Each route for ADS drivers has between 800 and 1,200 stops per day, and the drivers pick up trash at a home every 22 seconds, on average. Drivers currently leave the yard on driving time, and at their first stop, change their status to on-duty, not driving for the next 500 stops. When they go to a landfill, the switch back to driving status.
ADS says there is “no ELD that can accurately record driving time when the CMV makes constant short movements with the driver often exiting the vehicle.”
CES is requesting the exemption for its “specially-trained drivers of commercial motor vehicles specially constructed to service oil wells.” The exemption would cover approximately 939 drivers and 1,858 trucks. According to CES, the drivers are not eligible for the 100 air-mile radius exemption, so they are required to use ELDs.
The company says in its exemption request it plans to install equipment that would enable tracking of its trucks when communication capabilities exist, but these units would not meet AOBRD or ELD standards. CES adds that poor cell service in certain oilfield locations and prohibitions of cell phones and electronic equipment while on job sites would prevent drivers from logging into ELDs.
ARA is requesting an exemption for its member companies from the mandate, arguing the mandate places “undue economic and other burdens.” ARA relies on trucks to deliver their products and services to farms.
The group says its members need additional information and guidance on the ELD rule, and adds that ELD vendors and manufacturers don’t offer devices that meet their needs.
AESC’s exemption request is on behalf of well service rig contractors, who typically operate under the short-haul exemption but sometimes exceed the requirements of the exemption.
Without an exemption from the ELD mandate, AESC says, these drivers would have to monitor the number of days they exceed the requirements of the short-haul exemption. Contractors would also have to purchase ELDs, train drivers on them and monitor compliance, the group says.
The group adds these drivers spend little time on public roads and can spend between two and five days parked at a single location. Contractors are required to obtain state permits to drive well service rigs on public highways, and the rigs are then escorted as they move to their next location. If granted the exemption, AESC says drivers would continue to keep paper logs when necessary.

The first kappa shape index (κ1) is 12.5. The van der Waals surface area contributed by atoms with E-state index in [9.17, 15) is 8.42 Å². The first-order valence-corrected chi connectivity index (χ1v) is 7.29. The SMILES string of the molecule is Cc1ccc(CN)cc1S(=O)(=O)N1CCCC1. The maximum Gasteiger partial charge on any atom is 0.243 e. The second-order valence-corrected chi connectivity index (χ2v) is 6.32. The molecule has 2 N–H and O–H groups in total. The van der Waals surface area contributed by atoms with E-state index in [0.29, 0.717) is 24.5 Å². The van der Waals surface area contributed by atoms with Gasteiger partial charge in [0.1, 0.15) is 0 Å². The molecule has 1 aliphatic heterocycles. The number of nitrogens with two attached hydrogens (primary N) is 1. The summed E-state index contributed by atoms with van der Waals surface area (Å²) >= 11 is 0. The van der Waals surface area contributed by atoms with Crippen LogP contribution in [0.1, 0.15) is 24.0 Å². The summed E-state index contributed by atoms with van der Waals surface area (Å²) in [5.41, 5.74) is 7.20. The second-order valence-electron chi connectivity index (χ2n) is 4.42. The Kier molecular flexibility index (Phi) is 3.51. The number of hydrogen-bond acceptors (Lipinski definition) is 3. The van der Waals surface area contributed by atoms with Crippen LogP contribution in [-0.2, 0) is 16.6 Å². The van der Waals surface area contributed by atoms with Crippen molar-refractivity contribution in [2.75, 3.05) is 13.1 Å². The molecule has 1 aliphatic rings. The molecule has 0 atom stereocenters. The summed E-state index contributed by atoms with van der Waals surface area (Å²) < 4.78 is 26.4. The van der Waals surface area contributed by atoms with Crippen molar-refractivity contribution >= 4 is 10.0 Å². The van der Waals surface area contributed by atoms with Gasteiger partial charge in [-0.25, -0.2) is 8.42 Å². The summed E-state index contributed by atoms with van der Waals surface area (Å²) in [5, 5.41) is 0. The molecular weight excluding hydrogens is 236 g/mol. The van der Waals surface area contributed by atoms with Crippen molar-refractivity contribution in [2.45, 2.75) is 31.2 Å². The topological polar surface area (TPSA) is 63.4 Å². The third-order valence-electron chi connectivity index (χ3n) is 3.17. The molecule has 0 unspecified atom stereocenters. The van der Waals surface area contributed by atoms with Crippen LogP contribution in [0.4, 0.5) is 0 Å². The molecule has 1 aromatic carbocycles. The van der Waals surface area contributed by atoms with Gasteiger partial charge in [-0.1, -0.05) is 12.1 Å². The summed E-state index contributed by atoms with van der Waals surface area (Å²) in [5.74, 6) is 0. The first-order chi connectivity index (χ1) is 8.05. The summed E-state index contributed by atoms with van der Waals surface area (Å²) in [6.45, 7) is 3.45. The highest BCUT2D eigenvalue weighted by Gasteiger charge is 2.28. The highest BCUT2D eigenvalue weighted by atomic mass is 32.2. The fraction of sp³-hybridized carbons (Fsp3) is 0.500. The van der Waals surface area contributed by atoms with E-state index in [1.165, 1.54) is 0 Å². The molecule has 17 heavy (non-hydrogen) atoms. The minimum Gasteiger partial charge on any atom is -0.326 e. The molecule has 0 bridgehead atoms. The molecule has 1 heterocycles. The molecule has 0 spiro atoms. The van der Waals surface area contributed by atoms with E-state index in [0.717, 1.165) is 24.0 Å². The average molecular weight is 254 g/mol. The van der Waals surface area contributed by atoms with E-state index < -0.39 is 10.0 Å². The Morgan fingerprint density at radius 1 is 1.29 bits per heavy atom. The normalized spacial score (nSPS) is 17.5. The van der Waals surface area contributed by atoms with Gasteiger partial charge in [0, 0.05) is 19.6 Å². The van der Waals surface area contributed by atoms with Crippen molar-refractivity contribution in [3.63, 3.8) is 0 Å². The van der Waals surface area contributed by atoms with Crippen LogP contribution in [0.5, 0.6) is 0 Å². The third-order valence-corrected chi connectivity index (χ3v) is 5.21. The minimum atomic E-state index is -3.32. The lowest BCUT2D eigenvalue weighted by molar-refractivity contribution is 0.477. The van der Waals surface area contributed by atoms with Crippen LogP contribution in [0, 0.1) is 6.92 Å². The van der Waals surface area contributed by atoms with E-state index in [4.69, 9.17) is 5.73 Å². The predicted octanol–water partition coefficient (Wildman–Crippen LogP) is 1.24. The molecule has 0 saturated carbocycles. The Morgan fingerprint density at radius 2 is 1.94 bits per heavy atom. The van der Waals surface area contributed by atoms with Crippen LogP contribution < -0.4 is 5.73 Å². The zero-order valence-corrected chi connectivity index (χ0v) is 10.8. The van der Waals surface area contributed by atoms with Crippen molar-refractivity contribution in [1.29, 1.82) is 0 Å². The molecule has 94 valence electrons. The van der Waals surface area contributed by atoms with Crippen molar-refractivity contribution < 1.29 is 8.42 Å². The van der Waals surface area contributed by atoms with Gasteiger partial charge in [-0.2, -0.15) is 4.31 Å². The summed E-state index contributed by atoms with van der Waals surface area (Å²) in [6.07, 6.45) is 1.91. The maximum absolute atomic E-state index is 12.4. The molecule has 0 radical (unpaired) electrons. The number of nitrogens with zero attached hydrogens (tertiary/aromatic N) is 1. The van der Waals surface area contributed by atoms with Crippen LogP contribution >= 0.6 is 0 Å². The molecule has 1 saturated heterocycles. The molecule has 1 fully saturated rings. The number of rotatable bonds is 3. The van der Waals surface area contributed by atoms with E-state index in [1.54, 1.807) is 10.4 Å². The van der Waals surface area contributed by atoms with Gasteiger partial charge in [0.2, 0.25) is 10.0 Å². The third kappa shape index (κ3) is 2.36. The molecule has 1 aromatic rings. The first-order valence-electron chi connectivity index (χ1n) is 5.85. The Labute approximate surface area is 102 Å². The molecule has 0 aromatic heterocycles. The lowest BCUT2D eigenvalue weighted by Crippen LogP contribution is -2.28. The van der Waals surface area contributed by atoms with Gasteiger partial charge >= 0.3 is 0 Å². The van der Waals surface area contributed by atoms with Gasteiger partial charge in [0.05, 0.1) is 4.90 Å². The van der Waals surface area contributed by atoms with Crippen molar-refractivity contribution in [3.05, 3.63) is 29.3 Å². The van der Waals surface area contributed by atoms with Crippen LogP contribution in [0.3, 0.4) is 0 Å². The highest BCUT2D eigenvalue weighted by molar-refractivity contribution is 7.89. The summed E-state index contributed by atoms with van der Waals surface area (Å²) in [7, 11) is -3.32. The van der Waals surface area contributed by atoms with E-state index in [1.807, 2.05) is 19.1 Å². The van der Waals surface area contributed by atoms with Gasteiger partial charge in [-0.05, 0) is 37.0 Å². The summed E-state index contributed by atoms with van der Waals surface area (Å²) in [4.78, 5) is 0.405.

Tight capacity hammering shippers conditions: In the lead up to the year’s busiest freight season, market conditions for shippers continued to deteriorate, according to the monthly Shippers Conditions Index from FTR. The index’s reading in October plunged to one of its lowest points in recent years, with truck rates on both the spot market and contract market jumping due to tightened truck capacity, FTR reports.
The Shippers Conditions Index is usually a mirrored reflection of conditions for carriers, with negative conditions for shippers usually indicating positive conditions for trucking companies. Eric Starks, FTR’s chairman and CEO, said market conditions for carriers and shippers “have been diverging dramatically” since August.
“The hurricanes highlighted the lack of extra capacity available in the system. This has been followed by continued strong freight conditions in Q3 and into Q4. Shippers are really feeling the pinch right now, and there is fear that the ELD mandate will impact capacity in the spring,” he said. “We have essentially hit the 100 percent capacity mark – there is little, if any, excess truck capacity. Add in regulations, continued freight growth, or winter storms and we could be pushing that above 100 percent. That would leave shippers scrambling to get loads delivered. And that means paying premium rates for those deliveries. It may be a tough first half of 2018 for shippers.”
With the change of the calendar to 2018, diesel fuel prices across the U.S. shot up by seven cents during the week ending Jan. 1, according to the Department of Energy’s weekly report.
The country’s average price for a gallon of on-highway diesel starts 2018 just shy of the $3 mark — $2.973. This puts diesel at its highest point in nearly three years, when prices topped $3 per gallon during the week ending Jan. 12, 2015.
Prices increased in all regions during the most recent week, with the most significant increase coming in the Central Atlantic region, which saw an 8.3-cent increase.
The nation’s most expensive diesel can be found in California at $3.59, followed by the Central Atlantic region at $3.151 per gallon.
The cheapest fuel in the U.S. can be found in the Gulf Coast region at $2.774 per gallon, followed by the Lower Atlantic region at $2.854 per gallon.
Prices in other regions, according to the DOE, are:
New England – $3.01
Midwest – $2.935
Rocky Mountain – $2.981
West Coast less California – $3.073
ProMiles’ numbers during the week saw diesel prices jump by 7.8 cents to $2.93 per gallon nationwide.
According to ProMiles’ Fuel Surcharge Index, the most expensive diesel can be found in California at $3.628 per gallon, and the cheapest can be found in the Gulf Coast region at $2.773 per gallon.